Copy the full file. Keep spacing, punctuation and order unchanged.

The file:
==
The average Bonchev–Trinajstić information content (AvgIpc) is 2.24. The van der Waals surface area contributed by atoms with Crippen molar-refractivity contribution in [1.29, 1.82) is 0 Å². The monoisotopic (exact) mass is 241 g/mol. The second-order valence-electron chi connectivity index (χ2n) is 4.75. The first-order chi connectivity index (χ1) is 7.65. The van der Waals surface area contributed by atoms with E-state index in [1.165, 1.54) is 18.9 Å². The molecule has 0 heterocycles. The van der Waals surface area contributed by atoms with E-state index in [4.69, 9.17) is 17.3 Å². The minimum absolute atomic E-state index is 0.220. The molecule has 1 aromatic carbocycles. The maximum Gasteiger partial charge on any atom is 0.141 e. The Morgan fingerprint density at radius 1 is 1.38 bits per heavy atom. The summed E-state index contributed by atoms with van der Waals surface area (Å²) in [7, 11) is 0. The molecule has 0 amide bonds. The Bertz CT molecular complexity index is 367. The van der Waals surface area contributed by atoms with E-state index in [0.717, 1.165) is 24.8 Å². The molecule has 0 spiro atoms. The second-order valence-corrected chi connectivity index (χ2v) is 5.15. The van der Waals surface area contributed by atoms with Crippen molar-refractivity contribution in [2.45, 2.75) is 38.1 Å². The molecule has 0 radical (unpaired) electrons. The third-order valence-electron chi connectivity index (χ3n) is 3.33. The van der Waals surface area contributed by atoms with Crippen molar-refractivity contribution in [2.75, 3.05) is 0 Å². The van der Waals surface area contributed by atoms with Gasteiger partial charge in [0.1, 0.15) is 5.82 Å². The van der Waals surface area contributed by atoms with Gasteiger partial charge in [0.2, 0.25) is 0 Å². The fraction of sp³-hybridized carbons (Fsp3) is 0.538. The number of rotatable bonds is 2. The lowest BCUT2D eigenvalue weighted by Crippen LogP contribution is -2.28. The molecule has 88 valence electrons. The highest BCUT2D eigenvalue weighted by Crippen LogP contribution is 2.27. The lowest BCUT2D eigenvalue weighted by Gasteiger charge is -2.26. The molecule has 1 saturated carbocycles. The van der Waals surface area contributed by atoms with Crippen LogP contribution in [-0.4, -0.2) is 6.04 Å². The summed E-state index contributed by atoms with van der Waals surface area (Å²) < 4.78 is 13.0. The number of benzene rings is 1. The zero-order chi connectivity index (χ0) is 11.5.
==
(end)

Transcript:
The average Bonchev–Trinajstić information content (AvgIpc) is 2.24. The van der Waals surface area contributed by atoms with Crippen molar-refractivity contribution in [1.29, 1.82) is 0 Å². The monoisotopic (exact) mass is 241 g/mol. The second-order valence-electron chi connectivity index (χ2n) is 4.75. The first-order chi connectivity index (χ1) is 7.65. The van der Waals surface area contributed by atoms with E-state index in [1.165, 1.54) is 18.9 Å². The molecule has 0 heterocycles. The van der Waals surface area contributed by atoms with E-state index in [4.69, 9.17) is 17.3 Å². The minimum absolute atomic E-state index is 0.220. The molecule has 1 aromatic carbocycles. The maximum Gasteiger partial charge on any atom is 0.141 e. The Morgan fingerprint density at radius 1 is 1.38 bits per heavy atom. The summed E-state index contributed by atoms with van der Waals surface area (Å²) in [7, 11) is 0. The molecule has 0 amide bonds. The Bertz CT molecular complexity index is 367. The van der Waals surface area contributed by atoms with E-state index in [0.717, 1.165) is 24.8 Å². The molecule has 0 spiro atoms. The second-order valence-corrected chi connectivity index (χ2v) is 5.15. The van der Waals surface area contributed by atoms with Crippen molar-refractivity contribution in [2.45, 2.75) is 38.1 Å². The molecule has 0 radical (unpaired) electrons. The third-order valence-electron chi connectivity index (χ3n) is 3.33. The van der Waals surface area contributed by atoms with Crippen molar-refractivity contribution in [2.75, 3.05) is 0 Å². The van der Waals surface area contributed by atoms with Gasteiger partial charge in [0.1, 0.15) is 5.82 Å². The van der Waals surface area contributed by atoms with Gasteiger partial charge in [0.2, 0.25) is 0 Å². The fraction of sp³-hybridized carbons (Fsp3) is 0.538. The number of rotatable bonds is 2. The lowest BCUT2D eigenvalue weighted by Crippen LogP contribution is -2.28. The molecule has 88 valence electrons. The highest BCUT2D eigenvalue weighted by Crippen LogP contribution is 2.27. The lowest BCUT2D eigenvalue weighted by Gasteiger charge is -2.26. The molecule has 1 saturated carbocycles. The van der Waals surface area contributed by atoms with Crippen LogP contribution in [-0.4, -0.2) is 6.04 Å². The summed E-state index contributed by atoms with van der Waals surface area (Å²) < 4.78 is 13.0. The number of benzene rings is 1. The zero-order chi connectivity index (χ0) is 11.5.